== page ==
California Pacific Medical Center announced Tuesday what it is willing to offer San Francisco in exchange for the right to build a new hospital on Cathedral Hill. The benefits include money for clinics and affordable housing, but fall far short of what Mayor Ed Lee requested of the hospital in May. The announcement angered a coalition of nonprofit organizations that say the hospital should be doing more for the city’s residents.
Arts Commission Executive Director Luis Cancel has resigned as the head of the department tasked with providing money to artists, cultural centers and the symphony. Cancel told Mayor Ed Lee he is quitting the job, which pays $147,633 not including benefits, so that he can move back to New York. But the resignation also comes shortly after news leaked that members of the commission felt Cancel had been spending too much time in Rio de Janeiro, Brazil, where he reportedly had a second home.
After drawing thinner crowds in two previous years, the Marin County Fair reported a more than 5 percent increase in paid attendance for the five-day San Rafael event that ended Monday. The fair sold 88,720 tickets, up from 84,233 last year and enough to bring in record admissions revenue of $1.3 million. The fair also generated record revenues of $1.1 million in food and drinks sales, $108,174 in parking fees and more than $36,000 in fine art sales. Art revenue was expected to rise by several thousand dollars on post-fair sales.
As California's elected leaders took drastic steps to cut spending last year, the state was paying hundreds of its workers six-figure earnings that far exceeded base salaries, according to newly released compensation data for public employees. The data, compiled by state Controller John Chiang, show that more than 500 state employees made more than $240,000 before taxes in 2010. The controller listed last year's pay for all 256,222 state workers on his website, but did not include their names.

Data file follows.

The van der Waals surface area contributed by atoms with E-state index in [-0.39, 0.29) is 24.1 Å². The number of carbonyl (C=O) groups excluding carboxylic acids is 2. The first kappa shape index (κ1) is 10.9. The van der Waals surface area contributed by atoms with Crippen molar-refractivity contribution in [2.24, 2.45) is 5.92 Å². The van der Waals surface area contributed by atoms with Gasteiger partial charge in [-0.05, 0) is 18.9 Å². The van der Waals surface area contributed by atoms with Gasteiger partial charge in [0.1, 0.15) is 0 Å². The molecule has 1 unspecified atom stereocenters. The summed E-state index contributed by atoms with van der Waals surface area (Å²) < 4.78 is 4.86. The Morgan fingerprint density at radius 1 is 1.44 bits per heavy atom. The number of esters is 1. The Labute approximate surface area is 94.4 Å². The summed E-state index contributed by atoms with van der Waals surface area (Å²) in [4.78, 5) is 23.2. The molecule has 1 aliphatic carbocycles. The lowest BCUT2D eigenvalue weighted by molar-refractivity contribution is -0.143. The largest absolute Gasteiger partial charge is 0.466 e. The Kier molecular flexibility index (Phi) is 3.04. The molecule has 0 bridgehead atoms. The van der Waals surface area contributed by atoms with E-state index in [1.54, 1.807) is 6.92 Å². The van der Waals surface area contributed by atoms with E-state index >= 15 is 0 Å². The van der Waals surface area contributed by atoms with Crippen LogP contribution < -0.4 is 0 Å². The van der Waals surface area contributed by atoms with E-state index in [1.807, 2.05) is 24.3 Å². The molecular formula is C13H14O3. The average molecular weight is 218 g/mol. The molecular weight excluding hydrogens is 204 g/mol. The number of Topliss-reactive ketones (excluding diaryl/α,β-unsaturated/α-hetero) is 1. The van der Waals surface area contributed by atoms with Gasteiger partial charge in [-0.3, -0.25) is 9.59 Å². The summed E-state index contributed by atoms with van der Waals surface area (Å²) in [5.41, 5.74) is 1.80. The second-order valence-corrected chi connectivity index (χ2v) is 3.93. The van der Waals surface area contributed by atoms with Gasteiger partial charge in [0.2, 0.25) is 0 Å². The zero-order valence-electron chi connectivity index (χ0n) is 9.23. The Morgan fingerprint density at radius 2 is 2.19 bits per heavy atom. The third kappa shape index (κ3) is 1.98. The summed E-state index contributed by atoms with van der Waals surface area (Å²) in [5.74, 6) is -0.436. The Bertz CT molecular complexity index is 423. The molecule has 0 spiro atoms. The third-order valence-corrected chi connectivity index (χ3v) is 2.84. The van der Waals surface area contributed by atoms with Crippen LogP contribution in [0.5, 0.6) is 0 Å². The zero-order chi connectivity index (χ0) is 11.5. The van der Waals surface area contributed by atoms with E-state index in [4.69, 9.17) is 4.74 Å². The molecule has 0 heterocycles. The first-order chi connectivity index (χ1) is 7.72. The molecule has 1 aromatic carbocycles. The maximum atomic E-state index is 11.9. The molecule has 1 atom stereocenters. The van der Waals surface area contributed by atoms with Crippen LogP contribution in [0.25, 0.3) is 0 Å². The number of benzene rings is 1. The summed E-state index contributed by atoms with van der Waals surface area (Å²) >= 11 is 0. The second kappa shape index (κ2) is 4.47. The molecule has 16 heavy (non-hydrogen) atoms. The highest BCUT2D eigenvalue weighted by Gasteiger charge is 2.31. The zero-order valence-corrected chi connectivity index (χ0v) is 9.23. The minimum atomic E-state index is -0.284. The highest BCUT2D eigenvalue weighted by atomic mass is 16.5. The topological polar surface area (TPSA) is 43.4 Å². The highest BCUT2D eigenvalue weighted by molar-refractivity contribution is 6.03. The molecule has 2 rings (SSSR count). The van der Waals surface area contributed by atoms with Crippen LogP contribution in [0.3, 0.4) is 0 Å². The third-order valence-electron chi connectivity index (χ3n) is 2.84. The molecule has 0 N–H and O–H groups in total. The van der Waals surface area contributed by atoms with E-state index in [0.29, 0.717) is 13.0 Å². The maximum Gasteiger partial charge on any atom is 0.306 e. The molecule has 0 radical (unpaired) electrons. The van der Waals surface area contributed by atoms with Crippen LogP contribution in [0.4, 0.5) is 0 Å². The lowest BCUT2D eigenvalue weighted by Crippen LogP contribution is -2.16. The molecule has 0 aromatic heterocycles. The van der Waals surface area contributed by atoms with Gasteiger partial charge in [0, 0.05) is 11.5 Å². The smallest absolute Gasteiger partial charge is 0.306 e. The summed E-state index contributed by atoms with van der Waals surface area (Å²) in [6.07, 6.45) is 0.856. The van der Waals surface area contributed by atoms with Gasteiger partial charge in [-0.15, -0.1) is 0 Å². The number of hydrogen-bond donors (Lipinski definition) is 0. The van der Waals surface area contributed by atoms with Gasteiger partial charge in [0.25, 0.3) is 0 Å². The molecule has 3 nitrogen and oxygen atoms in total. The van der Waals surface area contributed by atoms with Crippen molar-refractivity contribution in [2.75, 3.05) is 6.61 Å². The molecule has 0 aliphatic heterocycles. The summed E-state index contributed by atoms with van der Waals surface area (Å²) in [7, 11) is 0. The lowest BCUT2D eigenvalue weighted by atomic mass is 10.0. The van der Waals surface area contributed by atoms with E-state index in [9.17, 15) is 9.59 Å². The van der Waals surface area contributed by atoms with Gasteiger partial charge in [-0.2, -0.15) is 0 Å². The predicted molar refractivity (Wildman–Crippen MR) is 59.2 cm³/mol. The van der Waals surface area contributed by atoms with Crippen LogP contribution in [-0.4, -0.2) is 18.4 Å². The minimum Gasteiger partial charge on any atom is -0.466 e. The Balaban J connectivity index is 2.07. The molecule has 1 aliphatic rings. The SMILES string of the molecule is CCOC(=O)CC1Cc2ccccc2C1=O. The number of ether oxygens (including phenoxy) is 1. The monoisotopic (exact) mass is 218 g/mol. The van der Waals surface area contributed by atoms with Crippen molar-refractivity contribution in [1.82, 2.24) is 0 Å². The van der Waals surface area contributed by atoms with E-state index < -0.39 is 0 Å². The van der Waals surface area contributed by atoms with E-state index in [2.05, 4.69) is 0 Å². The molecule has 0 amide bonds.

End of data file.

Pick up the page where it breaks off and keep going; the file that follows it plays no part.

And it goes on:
The animals aren't the only ones who will benefit from a sprawling new veterinary hospital and a unique exhibit showcasing California native species. The Oakland Zoo expansion projects are expected to pump roughly $111 million into the city and county over the next few years, according to an economic impact report prepared for the zoo. Last month, after 13 years of planning, negotiating with neighbors, replanning and renegotiating, the zoo got the final approval it needs to move ahead with plans to expand by 54 acres into Knowland Park by building a 17,000 square-foot veterinary hospital; the California Trails exhibit featuring condors, mountain lions and grizzly bears; an aerial gondola; an overnight camping area and an interpretive center.
New data shows that 2010 was a record year for California's efforts to encourage homeowners and businesses to install rooftop solar panels. Californians installed 194 megawatts of new solar electric generating equipment in 2010 -- a 47 percent increase over 2009, according to a report released Tuesday about the California Solar Initiative. One megawatt is enough to power 750 to 1,000 homes. But since the sun doesn't shine all the time, solar industry experts say that one megawatt of solar can power about 200 households.